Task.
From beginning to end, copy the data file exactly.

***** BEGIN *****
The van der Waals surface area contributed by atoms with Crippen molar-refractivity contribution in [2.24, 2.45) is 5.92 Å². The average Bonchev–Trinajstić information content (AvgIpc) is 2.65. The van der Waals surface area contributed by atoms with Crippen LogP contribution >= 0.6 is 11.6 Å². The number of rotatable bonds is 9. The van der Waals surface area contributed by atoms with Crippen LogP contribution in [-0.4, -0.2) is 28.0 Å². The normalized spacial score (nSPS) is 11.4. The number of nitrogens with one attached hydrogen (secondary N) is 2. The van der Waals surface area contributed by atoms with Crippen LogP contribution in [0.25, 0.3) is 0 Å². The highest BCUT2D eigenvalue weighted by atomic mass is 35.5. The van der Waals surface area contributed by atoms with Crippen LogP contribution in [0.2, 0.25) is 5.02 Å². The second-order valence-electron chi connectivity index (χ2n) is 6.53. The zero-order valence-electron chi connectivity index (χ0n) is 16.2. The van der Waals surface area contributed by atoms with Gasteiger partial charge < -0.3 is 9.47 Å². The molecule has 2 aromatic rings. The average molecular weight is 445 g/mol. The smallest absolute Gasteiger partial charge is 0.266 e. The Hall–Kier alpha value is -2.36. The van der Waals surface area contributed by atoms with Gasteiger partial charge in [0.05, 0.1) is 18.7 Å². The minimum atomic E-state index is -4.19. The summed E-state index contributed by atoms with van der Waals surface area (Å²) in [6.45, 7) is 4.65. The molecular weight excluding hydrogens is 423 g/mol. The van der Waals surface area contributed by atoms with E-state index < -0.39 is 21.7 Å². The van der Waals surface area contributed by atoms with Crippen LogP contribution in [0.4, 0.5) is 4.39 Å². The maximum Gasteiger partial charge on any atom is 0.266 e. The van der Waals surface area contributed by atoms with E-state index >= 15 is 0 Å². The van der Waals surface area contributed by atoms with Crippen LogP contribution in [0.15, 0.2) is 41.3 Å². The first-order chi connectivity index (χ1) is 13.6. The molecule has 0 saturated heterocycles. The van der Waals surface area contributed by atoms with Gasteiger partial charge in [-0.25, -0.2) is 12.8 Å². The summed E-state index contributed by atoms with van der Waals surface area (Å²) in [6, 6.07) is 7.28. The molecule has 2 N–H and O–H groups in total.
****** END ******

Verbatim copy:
The van der Waals surface area contributed by atoms with Crippen molar-refractivity contribution in [2.24, 2.45) is 5.92 Å². The average Bonchev–Trinajstić information content (AvgIpc) is 2.65. The van der Waals surface area contributed by atoms with Crippen LogP contribution >= 0.6 is 11.6 Å². The number of rotatable bonds is 9. The van der Waals surface area contributed by atoms with Crippen LogP contribution in [-0.4, -0.2) is 28.0 Å². The normalized spacial score (nSPS) is 11.4. The number of nitrogens with one attached hydrogen (secondary N) is 2. The van der Waals surface area contributed by atoms with Crippen LogP contribution in [0.25, 0.3) is 0 Å². The highest BCUT2D eigenvalue weighted by atomic mass is 35.5. The van der Waals surface area contributed by atoms with Crippen LogP contribution in [0.2, 0.25) is 5.02 Å². The second-order valence-electron chi connectivity index (χ2n) is 6.53. The zero-order valence-electron chi connectivity index (χ0n) is 16.2. The van der Waals surface area contributed by atoms with Gasteiger partial charge < -0.3 is 9.47 Å². The molecule has 2 aromatic rings. The average molecular weight is 445 g/mol. The smallest absolute Gasteiger partial charge is 0.266 e. The Hall–Kier alpha value is -2.36. The van der Waals surface area contributed by atoms with Gasteiger partial charge in [0.05, 0.1) is 18.7 Å². The minimum atomic E-state index is -4.19. The summed E-state index contributed by atoms with van der Waals surface area (Å²) in [6.45, 7) is 4.65. The molecular weight excluding hydrogens is 423 g/mol. The van der Waals surface area contributed by atoms with E-state index < -0.39 is 21.7 Å². The van der Waals surface area contributed by atoms with Crippen LogP contribution in [0.4, 0.5) is 4.39 Å². The maximum Gasteiger partial charge on any atom is 0.266 e. The van der Waals surface area contributed by atoms with E-state index >= 15 is 0 Å². The van der Waals surface area contributed by atoms with Crippen LogP contribution in [0.15, 0.2) is 41.3 Å². The first-order chi connectivity index (χ1) is 13.6. The molecule has 0 saturated heterocycles. The van der Waals surface area contributed by atoms with Gasteiger partial charge in [-0.25, -0.2) is 12.8 Å². The summed E-state index contributed by atoms with van der Waals surface area (Å²) in [6, 6.07) is 7.28. The molecule has 2 N–H and O–H groups in total.